Published on January 14, 2008
To ensure food and energy security, the Agriculture, Commerce, Industry and Energy ministries must emphasise crop allocation, experts say.
The shift of arable land to oil crops and the use of crops for energy rather than food will need scrutiny, lest it threaten food prices and the cost of living, they stress.
Collaboration is urgent, they add, given the average 53-per-cent price increase in three main crops - corn, soybeans and wheat - in the past eight quarters.
The situation will intensify as the Energy Ministry encourages ethanol and biodiesel demand through the introduction of new alternative fuels like E20, E85, B2 and B5.
Compulsory increases in the ethanol and biodiesel mixture ratio in fuel will push demand for oil crops, particularly palm and tapioca.
Intensifying the situation are fears of a palm-oil shortage. This prompted the Commerce Ministry to allow imports. It was worried any shortage would spark a further hike in retail prices.
"It was last year that nearly all raw feed materials appreciated by more than 50 per cent. That is the steepest increase in history. This will lead to higher feed prices, and then food prices will be raised.
"This tends to go on and on and consumers will need to bear the rising costs," said Pornsilp Patcharintrakul, the chief executive officer of CP Intertrade.
The Agricultural Economics Office forecast all oil crops, including sugar cane, palm, tapioca and soybean, would see continual price hikes.
"It is high time for the four ministries to work more closely. They must come together to set a national agenda of how to handle food and energy insecurity," said the office's secretary-general, Apichart Jongskul.
"People from all sectors must brainstorm what we should produce and how to use the output - as food or energy. The Agriculture Ministry alone can't sort things out."
Demand for oil crops will definitely rise thanks to the Energy Ministry's promotion of alternative energy. Starting on February 1, it demands fuel retailers mix diesel with 2 per cent biodiesel to create a fuel called B2.
In 2007, Thailand produced 1.24 million tonnes of crude palm oil. While 859,363 tonnes were for domestic consumption, 150,000 were exported and 251,130 were for other purposes.
The office estimates that in 2008, crude palm-oil output will reach 1.47 million tonnes. Domestic consumption will rise to 920,000 tonnes. Combined with 250,000 tonnes left over from the previous year, the remaining 800,000 tonnes is available for biodiesel production.
Based on the conversion ratio of one tonne to 1176.7 litres, the stock could produce 941.36 million litres. Based on diesel consumption of 50 million litres a day, B2 would demand 1 million litres of biodiesel a day.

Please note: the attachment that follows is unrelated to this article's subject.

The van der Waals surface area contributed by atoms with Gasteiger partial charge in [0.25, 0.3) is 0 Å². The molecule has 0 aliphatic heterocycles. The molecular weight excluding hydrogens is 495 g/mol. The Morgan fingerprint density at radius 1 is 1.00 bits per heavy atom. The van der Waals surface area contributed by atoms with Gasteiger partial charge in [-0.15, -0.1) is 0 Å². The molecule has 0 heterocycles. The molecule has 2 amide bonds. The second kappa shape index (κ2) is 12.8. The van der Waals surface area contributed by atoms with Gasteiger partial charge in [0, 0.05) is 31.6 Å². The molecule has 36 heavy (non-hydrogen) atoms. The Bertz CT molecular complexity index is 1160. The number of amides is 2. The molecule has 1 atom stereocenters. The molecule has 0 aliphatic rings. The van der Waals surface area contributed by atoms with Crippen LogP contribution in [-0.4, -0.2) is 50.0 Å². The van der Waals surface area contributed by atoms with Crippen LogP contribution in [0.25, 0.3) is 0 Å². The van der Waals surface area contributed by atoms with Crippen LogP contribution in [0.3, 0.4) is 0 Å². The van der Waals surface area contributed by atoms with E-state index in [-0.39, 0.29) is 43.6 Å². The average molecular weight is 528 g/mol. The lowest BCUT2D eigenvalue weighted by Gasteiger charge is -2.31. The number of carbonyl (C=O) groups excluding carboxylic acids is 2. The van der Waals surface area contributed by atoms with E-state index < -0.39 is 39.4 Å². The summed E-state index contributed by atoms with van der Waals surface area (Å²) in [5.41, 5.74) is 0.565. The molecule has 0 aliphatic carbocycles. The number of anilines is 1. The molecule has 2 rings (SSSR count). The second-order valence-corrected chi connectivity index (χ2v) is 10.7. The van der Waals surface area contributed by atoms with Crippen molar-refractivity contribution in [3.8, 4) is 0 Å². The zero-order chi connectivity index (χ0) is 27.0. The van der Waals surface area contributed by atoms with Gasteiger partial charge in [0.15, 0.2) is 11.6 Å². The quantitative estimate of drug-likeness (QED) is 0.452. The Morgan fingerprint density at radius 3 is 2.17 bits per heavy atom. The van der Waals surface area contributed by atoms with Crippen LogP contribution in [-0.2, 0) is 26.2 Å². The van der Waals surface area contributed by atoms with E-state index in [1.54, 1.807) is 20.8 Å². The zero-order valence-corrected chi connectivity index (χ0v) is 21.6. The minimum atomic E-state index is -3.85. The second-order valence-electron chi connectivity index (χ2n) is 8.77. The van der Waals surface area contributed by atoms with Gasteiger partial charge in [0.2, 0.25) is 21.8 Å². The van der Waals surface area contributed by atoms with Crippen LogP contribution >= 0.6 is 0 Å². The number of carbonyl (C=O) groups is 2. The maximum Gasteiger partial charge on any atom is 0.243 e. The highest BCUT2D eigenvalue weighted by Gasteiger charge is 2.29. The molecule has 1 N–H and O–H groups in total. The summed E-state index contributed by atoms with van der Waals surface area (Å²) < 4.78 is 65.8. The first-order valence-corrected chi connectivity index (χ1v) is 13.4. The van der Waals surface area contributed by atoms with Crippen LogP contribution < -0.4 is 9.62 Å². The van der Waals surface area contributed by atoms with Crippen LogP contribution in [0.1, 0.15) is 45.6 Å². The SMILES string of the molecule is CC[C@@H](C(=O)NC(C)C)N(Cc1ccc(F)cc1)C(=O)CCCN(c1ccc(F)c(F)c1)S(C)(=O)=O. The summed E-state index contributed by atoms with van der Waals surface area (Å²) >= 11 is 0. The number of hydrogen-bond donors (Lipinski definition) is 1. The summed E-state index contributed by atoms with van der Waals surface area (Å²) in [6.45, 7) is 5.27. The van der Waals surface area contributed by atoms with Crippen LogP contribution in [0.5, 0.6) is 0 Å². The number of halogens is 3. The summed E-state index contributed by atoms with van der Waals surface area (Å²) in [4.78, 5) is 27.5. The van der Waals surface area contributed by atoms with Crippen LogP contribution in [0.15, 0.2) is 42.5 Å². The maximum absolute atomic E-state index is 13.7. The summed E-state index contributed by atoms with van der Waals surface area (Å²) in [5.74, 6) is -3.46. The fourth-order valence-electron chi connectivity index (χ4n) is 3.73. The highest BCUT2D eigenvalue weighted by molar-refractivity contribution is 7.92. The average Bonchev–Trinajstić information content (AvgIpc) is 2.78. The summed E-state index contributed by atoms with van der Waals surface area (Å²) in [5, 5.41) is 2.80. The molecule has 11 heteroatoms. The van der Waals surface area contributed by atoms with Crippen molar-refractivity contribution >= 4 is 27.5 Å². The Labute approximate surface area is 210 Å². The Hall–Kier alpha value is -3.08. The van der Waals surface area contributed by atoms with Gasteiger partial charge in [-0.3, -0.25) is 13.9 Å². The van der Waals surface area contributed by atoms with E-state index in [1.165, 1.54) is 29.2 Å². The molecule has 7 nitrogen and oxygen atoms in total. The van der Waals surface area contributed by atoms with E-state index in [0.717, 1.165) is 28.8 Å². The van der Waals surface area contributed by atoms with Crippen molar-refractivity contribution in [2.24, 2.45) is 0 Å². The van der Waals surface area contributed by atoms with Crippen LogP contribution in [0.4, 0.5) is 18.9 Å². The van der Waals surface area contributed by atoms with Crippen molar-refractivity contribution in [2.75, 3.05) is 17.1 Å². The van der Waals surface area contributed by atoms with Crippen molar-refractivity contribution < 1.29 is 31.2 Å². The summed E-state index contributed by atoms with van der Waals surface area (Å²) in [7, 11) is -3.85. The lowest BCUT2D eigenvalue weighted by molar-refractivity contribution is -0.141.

"Supply is not tight now, but with the current output and planting area, it's impossible for the Energy Ministry to make it compulsory for the sale of B5, B50 or B100 now," Apichart said.
Rising demand for ethanol will spark more demand for molasses and tapioca. At present, 10 factories are licensed to produce ethanol from molasses and 11 from tapioca.
The Energy Ministry policy to introduce gasohol E20 - petrol with 20 per cent ethanol content - will increase demand for raw material. The office anticipates factories will be short of molasses in 2009 and this will encourage farmers to grow more sugar cane. This will lead to fewer areas available for the growing of tapioca and corn, and this could lead to further price hikes in other crops. And, the situation could intensify if E85 is introduced.
Apichart suggested the establishment of a "war room", where representatives from the four ministries would calculate domestic and overseas food and energy demand.
"We need to make sure the food sector is not affected now that we are supplying food to the entire world. If we leave things uncontrolled, we cannot survive. We need to find an optimum," Apichart said.
He said as soon as the new government is in office, proposals for managing the situation must be tabled.
Apichart said agricultural zoning, where farmers in a particular zone are encouraged to grow a certain kind of crop, could not ensure food security. "Whenever a crop price rises, farmers shift to that crop. We can't stop them."
To Pornsilp, it is the main issue for the government. It must regulate alternative fuels. There should be annual domestic-demand figures, a ratio of exports, output forecasts for each crop and, if these measures are not sufficient, import limits. The government must find a solution to food shortages if it prohibits genetically modified crops.
Also, the government must develop non-crop alternative energy sources like wind, nuclear and hydroelectric.